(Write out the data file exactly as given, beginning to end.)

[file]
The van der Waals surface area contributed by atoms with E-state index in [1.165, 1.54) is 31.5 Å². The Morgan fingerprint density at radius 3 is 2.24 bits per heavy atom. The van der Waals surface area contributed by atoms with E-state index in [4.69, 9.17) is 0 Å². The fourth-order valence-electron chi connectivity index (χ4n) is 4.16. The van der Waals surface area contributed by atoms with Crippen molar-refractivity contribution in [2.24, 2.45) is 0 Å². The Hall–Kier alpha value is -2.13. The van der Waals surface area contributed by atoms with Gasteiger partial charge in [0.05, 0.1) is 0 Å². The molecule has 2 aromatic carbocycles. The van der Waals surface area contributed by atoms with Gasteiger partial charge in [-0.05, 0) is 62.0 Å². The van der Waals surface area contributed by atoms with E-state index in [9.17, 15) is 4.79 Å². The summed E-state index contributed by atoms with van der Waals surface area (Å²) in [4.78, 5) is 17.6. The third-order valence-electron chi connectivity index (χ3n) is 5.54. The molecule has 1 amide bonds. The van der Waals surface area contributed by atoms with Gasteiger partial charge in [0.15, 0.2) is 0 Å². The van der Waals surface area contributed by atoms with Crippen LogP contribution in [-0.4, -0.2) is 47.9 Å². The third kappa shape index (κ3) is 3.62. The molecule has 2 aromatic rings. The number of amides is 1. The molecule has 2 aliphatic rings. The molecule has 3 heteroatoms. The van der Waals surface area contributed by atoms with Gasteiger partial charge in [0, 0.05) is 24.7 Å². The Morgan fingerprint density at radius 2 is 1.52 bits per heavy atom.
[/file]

The van der Waals surface area contributed by atoms with E-state index in [1.165, 1.54) is 31.5 Å². The Morgan fingerprint density at radius 3 is 2.24 bits per heavy atom. The van der Waals surface area contributed by atoms with E-state index in [4.69, 9.17) is 0 Å². The fourth-order valence-electron chi connectivity index (χ4n) is 4.16. The van der Waals surface area contributed by atoms with Crippen molar-refractivity contribution in [2.24, 2.45) is 0 Å². The Hall–Kier alpha value is -2.13. The van der Waals surface area contributed by atoms with Gasteiger partial charge in [0.05, 0.1) is 0 Å². The molecule has 2 aromatic carbocycles. The van der Waals surface area contributed by atoms with Gasteiger partial charge in [-0.05, 0) is 62.0 Å². The van der Waals surface area contributed by atoms with E-state index in [9.17, 15) is 4.79 Å². The summed E-state index contributed by atoms with van der Waals surface area (Å²) in [4.78, 5) is 17.6. The third-order valence-electron chi connectivity index (χ3n) is 5.54. The molecule has 1 amide bonds. The van der Waals surface area contributed by atoms with Gasteiger partial charge in [0.15, 0.2) is 0 Å². The van der Waals surface area contributed by atoms with Crippen LogP contribution in [-0.4, -0.2) is 47.9 Å². The third kappa shape index (κ3) is 3.62. The molecule has 2 aromatic rings. The number of amides is 1. The molecule has 2 aliphatic rings. The molecule has 3 heteroatoms. The van der Waals surface area contributed by atoms with Gasteiger partial charge in [0, 0.05) is 24.7 Å². The Morgan fingerprint density at radius 2 is 1.52 bits per heavy atom.